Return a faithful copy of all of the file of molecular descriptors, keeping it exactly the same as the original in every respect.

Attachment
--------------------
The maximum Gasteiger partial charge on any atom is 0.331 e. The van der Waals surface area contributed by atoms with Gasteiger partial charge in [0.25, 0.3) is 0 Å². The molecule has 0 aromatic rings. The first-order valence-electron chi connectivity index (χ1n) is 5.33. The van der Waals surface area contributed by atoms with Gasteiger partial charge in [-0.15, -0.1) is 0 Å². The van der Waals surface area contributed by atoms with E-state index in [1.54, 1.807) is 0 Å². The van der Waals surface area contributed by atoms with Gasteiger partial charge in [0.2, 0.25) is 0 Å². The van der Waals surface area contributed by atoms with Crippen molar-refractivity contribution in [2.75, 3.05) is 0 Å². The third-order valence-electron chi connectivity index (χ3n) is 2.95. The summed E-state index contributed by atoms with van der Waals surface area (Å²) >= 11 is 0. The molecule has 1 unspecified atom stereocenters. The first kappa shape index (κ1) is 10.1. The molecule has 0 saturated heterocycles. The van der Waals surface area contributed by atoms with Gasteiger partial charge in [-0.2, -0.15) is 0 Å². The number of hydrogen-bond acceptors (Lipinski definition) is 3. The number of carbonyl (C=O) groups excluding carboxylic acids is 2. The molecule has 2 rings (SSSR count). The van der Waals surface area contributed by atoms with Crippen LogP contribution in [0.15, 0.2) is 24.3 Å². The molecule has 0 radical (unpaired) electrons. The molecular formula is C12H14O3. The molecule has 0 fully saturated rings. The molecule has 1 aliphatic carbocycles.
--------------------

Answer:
The maximum Gasteiger partial charge on any atom is 0.331 e. The van der Waals surface area contributed by atoms with Gasteiger partial charge in [0.25, 0.3) is 0 Å². The molecule has 0 aromatic rings. The first-order valence-electron chi connectivity index (χ1n) is 5.33. The van der Waals surface area contributed by atoms with Gasteiger partial charge in [-0.15, -0.1) is 0 Å². The van der Waals surface area contributed by atoms with E-state index in [1.54, 1.807) is 0 Å². The van der Waals surface area contributed by atoms with Gasteiger partial charge in [0.2, 0.25) is 0 Å². The van der Waals surface area contributed by atoms with Crippen molar-refractivity contribution in [2.75, 3.05) is 0 Å². The third-order valence-electron chi connectivity index (χ3n) is 2.95. The summed E-state index contributed by atoms with van der Waals surface area (Å²) >= 11 is 0. The molecule has 1 unspecified atom stereocenters. The first kappa shape index (κ1) is 10.1. The molecule has 0 saturated heterocycles. The van der Waals surface area contributed by atoms with Gasteiger partial charge in [-0.2, -0.15) is 0 Å². The number of hydrogen-bond acceptors (Lipinski definition) is 3. The number of carbonyl (C=O) groups excluding carboxylic acids is 2. The molecule has 2 rings (SSSR count). The van der Waals surface area contributed by atoms with Crippen LogP contribution in [0.15, 0.2) is 24.3 Å². The molecule has 0 radical (unpaired) electrons. The molecular formula is C12H14O3. The molecule has 0 fully saturated rings. The molecule has 1 aliphatic carbocycles.